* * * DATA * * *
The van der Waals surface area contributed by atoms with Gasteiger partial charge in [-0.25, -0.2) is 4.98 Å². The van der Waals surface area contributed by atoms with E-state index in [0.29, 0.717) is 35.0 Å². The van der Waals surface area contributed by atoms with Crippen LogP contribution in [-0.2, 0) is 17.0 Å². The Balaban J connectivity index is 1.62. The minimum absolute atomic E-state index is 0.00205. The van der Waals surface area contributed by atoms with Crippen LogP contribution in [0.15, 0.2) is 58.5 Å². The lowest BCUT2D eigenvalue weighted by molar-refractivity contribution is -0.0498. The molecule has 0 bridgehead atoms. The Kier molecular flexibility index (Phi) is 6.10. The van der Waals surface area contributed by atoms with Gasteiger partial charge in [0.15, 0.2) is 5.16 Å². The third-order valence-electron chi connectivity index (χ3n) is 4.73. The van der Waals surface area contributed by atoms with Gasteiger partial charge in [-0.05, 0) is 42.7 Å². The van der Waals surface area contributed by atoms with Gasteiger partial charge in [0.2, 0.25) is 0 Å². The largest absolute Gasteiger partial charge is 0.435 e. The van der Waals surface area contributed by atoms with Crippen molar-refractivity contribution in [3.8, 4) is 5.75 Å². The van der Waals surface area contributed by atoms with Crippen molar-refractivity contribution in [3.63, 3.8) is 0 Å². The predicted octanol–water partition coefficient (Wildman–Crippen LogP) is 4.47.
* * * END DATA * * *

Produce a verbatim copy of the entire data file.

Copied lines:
The van der Waals surface area contributed by atoms with Gasteiger partial charge in [-0.25, -0.2) is 4.98 Å². The van der Waals surface area contributed by atoms with E-state index in [0.29, 0.717) is 35.0 Å². The van der Waals surface area contributed by atoms with Crippen LogP contribution in [-0.2, 0) is 17.0 Å². The Balaban J connectivity index is 1.62. The minimum absolute atomic E-state index is 0.00205. The van der Waals surface area contributed by atoms with Crippen LogP contribution in [0.15, 0.2) is 58.5 Å². The lowest BCUT2D eigenvalue weighted by molar-refractivity contribution is -0.0498. The molecule has 0 bridgehead atoms. The Kier molecular flexibility index (Phi) is 6.10. The van der Waals surface area contributed by atoms with Gasteiger partial charge in [0.15, 0.2) is 5.16 Å². The third-order valence-electron chi connectivity index (χ3n) is 4.73. The van der Waals surface area contributed by atoms with Gasteiger partial charge in [-0.05, 0) is 42.7 Å². The van der Waals surface area contributed by atoms with Gasteiger partial charge in [0.2, 0.25) is 0 Å². The largest absolute Gasteiger partial charge is 0.435 e. The van der Waals surface area contributed by atoms with Crippen molar-refractivity contribution in [3.8, 4) is 5.75 Å². The van der Waals surface area contributed by atoms with Crippen molar-refractivity contribution in [3.63, 3.8) is 0 Å². The predicted octanol–water partition coefficient (Wildman–Crippen LogP) is 4.47.